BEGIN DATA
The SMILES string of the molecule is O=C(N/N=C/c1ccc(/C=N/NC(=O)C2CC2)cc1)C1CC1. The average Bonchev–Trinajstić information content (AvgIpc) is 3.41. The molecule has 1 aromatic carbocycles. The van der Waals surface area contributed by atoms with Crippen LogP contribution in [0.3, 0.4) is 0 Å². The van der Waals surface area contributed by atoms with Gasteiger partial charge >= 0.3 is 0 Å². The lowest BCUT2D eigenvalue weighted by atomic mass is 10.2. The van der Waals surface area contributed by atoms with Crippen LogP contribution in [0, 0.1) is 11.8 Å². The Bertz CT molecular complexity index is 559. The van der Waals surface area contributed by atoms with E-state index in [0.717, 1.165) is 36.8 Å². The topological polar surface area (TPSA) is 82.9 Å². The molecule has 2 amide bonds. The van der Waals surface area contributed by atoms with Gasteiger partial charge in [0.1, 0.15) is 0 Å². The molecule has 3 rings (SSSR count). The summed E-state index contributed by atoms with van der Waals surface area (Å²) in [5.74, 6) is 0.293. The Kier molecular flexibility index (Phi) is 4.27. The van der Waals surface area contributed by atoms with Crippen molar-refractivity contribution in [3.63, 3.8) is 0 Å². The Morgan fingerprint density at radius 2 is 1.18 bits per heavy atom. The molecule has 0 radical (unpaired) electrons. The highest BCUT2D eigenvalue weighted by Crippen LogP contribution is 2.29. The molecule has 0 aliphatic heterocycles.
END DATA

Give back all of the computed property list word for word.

The SMILES string of the molecule is O=C(N/N=C/c1ccc(/C=N/NC(=O)C2CC2)cc1)C1CC1. The average Bonchev–Trinajstić information content (AvgIpc) is 3.41. The molecule has 1 aromatic carbocycles. The van der Waals surface area contributed by atoms with Crippen LogP contribution in [0.3, 0.4) is 0 Å². The van der Waals surface area contributed by atoms with Gasteiger partial charge >= 0.3 is 0 Å². The lowest BCUT2D eigenvalue weighted by atomic mass is 10.2. The van der Waals surface area contributed by atoms with Crippen LogP contribution in [0, 0.1) is 11.8 Å². The Bertz CT molecular complexity index is 559. The van der Waals surface area contributed by atoms with E-state index in [0.717, 1.165) is 36.8 Å². The topological polar surface area (TPSA) is 82.9 Å². The molecule has 2 amide bonds. The van der Waals surface area contributed by atoms with Gasteiger partial charge in [0.1, 0.15) is 0 Å². The molecule has 3 rings (SSSR count). The summed E-state index contributed by atoms with van der Waals surface area (Å²) in [5.74, 6) is 0.293. The Kier molecular flexibility index (Phi) is 4.27. The van der Waals surface area contributed by atoms with Crippen molar-refractivity contribution in [3.63, 3.8) is 0 Å². The Morgan fingerprint density at radius 2 is 1.18 bits per heavy atom. The molecule has 0 radical (unpaired) electrons. The highest BCUT2D eigenvalue weighted by Crippen LogP contribution is 2.29. The molecule has 0 aliphatic heterocycles.